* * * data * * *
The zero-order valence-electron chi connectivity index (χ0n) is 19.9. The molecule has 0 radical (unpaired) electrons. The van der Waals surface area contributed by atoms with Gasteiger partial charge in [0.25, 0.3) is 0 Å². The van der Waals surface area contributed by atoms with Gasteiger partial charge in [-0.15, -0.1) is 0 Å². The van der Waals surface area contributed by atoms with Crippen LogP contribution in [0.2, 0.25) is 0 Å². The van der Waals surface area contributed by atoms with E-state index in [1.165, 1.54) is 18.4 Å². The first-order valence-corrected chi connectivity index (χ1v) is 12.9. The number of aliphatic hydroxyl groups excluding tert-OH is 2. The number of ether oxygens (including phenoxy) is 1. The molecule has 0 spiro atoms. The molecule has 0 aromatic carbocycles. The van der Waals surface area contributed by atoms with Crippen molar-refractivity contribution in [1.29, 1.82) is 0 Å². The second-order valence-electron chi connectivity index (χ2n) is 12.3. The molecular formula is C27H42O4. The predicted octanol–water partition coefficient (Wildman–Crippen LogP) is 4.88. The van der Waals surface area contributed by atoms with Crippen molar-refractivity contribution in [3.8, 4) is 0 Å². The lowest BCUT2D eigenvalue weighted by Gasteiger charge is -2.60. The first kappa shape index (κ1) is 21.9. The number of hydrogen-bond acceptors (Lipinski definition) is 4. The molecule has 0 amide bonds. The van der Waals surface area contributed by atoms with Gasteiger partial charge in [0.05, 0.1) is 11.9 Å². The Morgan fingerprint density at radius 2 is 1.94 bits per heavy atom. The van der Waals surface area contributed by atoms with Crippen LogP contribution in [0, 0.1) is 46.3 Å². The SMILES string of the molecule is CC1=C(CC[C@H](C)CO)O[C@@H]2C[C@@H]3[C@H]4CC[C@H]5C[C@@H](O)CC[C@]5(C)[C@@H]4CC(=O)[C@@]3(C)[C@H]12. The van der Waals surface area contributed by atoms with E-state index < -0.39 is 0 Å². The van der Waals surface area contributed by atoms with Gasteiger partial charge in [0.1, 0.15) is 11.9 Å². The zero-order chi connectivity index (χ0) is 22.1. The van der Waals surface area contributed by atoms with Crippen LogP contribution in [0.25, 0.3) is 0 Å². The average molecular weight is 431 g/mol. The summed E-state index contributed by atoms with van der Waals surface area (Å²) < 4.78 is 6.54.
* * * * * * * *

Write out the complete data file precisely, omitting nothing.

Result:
The zero-order valence-electron chi connectivity index (χ0n) is 19.9. The molecule has 0 radical (unpaired) electrons. The van der Waals surface area contributed by atoms with Gasteiger partial charge in [0.25, 0.3) is 0 Å². The van der Waals surface area contributed by atoms with Gasteiger partial charge in [-0.15, -0.1) is 0 Å². The van der Waals surface area contributed by atoms with Crippen LogP contribution in [0.2, 0.25) is 0 Å². The van der Waals surface area contributed by atoms with E-state index in [1.165, 1.54) is 18.4 Å². The first-order valence-corrected chi connectivity index (χ1v) is 12.9. The number of aliphatic hydroxyl groups excluding tert-OH is 2. The number of ether oxygens (including phenoxy) is 1. The molecule has 0 spiro atoms. The molecule has 0 aromatic carbocycles. The van der Waals surface area contributed by atoms with Crippen molar-refractivity contribution in [1.29, 1.82) is 0 Å². The second-order valence-electron chi connectivity index (χ2n) is 12.3. The molecular formula is C27H42O4. The predicted octanol–water partition coefficient (Wildman–Crippen LogP) is 4.88. The van der Waals surface area contributed by atoms with Crippen molar-refractivity contribution in [3.8, 4) is 0 Å². The lowest BCUT2D eigenvalue weighted by Gasteiger charge is -2.60. The first kappa shape index (κ1) is 21.9. The number of hydrogen-bond acceptors (Lipinski definition) is 4. The molecule has 0 amide bonds. The van der Waals surface area contributed by atoms with Gasteiger partial charge in [0.05, 0.1) is 11.9 Å². The Morgan fingerprint density at radius 2 is 1.94 bits per heavy atom. The van der Waals surface area contributed by atoms with Crippen LogP contribution in [0, 0.1) is 46.3 Å². The SMILES string of the molecule is CC1=C(CC[C@H](C)CO)O[C@@H]2C[C@@H]3[C@H]4CC[C@H]5C[C@@H](O)CC[C@]5(C)[C@@H]4CC(=O)[C@@]3(C)[C@H]12. The van der Waals surface area contributed by atoms with E-state index < -0.39 is 0 Å². The van der Waals surface area contributed by atoms with Gasteiger partial charge in [0.1, 0.15) is 11.9 Å². The zero-order chi connectivity index (χ0) is 22.1. The van der Waals surface area contributed by atoms with Crippen LogP contribution in [0.25, 0.3) is 0 Å². The average molecular weight is 431 g/mol. The summed E-state index contributed by atoms with van der Waals surface area (Å²) < 4.78 is 6.54.